Tips for outdoor container planting with your children. How to do it.
- If you are using a flowerpot, check that it has drainage holes; put some pebbles in the bottom or bits of brick to assist with drainage and to prevent soil from escaping. A polystyrene vegetable box, (you can get this from the fruiterer) is an acceptable pot substitute.
- Fill the container with a quality potting mix, making sure that it has some sort of water saturation product in it to assist with keeping the potting mix moist.
- Choose plants that will be happy in the environment you provide.
- Pots can easily dry out and need to be planted with hardy plants and watered regularly.
- If you are growing on a balcony, it is often windy; anything that you plant needs to be able to tolerate breezes.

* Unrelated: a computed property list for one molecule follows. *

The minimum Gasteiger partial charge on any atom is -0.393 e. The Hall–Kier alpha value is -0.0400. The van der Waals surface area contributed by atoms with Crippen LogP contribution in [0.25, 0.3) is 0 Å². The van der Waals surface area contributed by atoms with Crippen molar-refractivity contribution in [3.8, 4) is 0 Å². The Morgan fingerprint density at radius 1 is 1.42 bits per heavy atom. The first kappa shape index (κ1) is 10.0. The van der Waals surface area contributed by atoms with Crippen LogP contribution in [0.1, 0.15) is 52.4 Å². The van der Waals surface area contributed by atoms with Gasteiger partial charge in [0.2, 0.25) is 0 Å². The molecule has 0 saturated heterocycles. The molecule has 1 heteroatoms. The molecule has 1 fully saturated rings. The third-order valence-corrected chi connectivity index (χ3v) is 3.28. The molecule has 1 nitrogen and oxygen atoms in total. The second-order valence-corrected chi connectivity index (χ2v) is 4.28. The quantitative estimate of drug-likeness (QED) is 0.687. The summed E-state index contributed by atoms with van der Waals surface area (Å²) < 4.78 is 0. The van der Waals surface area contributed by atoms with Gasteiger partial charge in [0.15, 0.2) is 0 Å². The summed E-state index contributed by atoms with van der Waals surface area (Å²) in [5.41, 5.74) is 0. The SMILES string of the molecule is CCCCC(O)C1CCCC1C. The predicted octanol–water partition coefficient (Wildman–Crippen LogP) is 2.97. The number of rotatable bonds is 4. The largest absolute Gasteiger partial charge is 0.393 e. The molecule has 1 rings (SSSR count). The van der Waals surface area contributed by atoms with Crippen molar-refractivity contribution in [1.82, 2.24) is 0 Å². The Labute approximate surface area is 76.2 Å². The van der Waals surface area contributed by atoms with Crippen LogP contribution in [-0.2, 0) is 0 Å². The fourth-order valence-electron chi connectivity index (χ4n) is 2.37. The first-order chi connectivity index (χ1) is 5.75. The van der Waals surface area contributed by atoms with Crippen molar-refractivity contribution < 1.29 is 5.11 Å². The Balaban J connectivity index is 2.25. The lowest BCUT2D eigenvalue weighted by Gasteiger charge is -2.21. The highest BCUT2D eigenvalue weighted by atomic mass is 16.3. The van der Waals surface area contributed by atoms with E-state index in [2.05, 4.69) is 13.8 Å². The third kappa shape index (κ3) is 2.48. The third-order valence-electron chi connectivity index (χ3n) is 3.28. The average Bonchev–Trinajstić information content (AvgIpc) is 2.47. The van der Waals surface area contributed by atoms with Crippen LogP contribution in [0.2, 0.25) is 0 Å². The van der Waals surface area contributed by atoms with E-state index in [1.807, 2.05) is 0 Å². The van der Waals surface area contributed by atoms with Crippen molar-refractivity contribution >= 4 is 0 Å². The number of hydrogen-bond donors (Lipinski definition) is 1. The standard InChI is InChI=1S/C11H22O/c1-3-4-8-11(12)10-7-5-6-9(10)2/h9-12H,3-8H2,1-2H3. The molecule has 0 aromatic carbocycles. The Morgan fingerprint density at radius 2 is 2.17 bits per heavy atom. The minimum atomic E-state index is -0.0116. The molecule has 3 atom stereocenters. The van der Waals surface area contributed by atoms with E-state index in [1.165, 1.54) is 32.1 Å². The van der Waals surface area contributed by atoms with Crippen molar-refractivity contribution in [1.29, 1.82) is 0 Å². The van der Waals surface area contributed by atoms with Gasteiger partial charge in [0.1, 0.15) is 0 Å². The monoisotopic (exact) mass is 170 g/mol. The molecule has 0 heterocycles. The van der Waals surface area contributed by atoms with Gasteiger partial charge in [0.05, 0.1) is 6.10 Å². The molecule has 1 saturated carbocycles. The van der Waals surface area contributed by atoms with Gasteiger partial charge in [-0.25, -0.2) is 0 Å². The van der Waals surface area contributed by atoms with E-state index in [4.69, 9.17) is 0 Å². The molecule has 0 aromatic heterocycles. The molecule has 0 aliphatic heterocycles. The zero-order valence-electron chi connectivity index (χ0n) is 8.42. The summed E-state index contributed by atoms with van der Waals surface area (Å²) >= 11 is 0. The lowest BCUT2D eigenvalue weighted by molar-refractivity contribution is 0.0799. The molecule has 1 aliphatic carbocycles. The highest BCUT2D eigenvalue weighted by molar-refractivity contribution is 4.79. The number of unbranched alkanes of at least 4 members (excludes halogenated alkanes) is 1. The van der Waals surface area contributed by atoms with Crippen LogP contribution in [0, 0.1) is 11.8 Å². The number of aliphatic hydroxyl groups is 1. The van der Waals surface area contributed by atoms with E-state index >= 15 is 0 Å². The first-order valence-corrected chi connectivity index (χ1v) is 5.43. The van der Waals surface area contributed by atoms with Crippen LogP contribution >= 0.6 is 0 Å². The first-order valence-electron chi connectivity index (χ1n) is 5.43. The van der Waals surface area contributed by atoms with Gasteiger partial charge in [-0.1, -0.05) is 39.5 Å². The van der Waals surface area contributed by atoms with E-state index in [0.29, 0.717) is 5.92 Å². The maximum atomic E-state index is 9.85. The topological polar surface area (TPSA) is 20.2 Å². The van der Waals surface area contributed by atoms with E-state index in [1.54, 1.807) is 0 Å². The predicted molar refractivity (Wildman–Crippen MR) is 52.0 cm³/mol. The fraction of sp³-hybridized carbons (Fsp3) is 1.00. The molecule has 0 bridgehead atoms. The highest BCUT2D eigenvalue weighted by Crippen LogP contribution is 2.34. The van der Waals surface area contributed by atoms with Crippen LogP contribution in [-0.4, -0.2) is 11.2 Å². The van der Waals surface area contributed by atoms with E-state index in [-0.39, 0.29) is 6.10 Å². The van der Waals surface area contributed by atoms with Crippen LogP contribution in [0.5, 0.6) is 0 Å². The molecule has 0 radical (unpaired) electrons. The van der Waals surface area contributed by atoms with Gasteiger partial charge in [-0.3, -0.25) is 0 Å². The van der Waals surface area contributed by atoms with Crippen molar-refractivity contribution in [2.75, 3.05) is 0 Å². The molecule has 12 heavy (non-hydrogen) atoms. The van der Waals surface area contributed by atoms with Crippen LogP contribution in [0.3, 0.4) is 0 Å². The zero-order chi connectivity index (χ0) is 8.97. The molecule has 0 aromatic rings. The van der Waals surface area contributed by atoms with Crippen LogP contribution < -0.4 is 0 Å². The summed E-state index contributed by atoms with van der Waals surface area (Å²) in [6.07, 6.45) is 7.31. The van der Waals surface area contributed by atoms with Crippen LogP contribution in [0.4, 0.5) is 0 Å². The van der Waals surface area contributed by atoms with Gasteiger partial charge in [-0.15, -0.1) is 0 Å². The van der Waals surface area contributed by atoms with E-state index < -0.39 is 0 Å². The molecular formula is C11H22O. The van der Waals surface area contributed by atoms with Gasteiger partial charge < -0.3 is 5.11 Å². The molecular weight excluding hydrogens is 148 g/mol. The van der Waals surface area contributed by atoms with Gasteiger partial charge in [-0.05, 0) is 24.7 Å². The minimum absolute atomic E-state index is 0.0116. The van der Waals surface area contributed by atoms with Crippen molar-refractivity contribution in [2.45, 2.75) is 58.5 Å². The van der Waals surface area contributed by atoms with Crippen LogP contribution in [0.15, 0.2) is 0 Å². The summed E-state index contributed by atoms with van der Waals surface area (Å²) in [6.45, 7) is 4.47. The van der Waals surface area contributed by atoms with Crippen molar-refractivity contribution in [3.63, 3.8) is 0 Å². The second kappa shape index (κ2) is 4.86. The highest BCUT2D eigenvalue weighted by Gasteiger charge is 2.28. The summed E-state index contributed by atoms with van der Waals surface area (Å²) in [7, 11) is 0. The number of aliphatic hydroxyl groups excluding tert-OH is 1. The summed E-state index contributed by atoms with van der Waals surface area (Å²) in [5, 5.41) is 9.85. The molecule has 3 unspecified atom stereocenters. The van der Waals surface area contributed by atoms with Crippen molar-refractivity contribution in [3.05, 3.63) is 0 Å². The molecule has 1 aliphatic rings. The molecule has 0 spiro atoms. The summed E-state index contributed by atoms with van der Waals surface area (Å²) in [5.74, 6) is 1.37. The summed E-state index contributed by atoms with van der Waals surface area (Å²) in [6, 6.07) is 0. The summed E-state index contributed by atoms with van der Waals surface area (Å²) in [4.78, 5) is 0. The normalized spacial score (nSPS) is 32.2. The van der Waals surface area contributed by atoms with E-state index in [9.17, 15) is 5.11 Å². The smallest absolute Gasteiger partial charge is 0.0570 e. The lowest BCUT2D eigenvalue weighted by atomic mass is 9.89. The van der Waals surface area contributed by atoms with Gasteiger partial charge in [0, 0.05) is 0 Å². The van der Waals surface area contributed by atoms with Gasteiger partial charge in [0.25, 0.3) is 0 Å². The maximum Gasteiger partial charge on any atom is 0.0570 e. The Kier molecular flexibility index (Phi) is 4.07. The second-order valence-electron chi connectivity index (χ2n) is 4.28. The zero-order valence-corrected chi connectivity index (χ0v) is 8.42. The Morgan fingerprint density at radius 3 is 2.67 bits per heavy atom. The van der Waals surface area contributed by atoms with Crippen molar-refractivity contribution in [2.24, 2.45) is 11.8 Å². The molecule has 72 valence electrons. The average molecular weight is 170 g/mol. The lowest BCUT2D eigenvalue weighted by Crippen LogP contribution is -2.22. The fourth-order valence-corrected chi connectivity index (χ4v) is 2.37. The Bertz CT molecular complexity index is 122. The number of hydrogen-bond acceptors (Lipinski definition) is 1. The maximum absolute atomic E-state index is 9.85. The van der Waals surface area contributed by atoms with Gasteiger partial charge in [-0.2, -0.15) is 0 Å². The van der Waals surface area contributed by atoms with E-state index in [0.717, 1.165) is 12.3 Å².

- Observe the amount of sunlight that your balcony gets, this too will help you decide what to plant, sun loving plants require 4 – 5 hours of sunlight.
- When you are gardening or planting with your children, overplant; they enjoy pots that are bulging with activity.
- Beans or vegetables, they can be easily started from seeds, which can be placed in moistened cotton wool. The children can watch as the roots and leaves start to develop. When the plants are bigger, they can be transferred into pots.
- Mound the potting mix generously above the level of the pot.
- Involve your children in the selection of what they plant, read the labels on the containers or packets, or ask the sales assistant to help them to choose.
What to plant.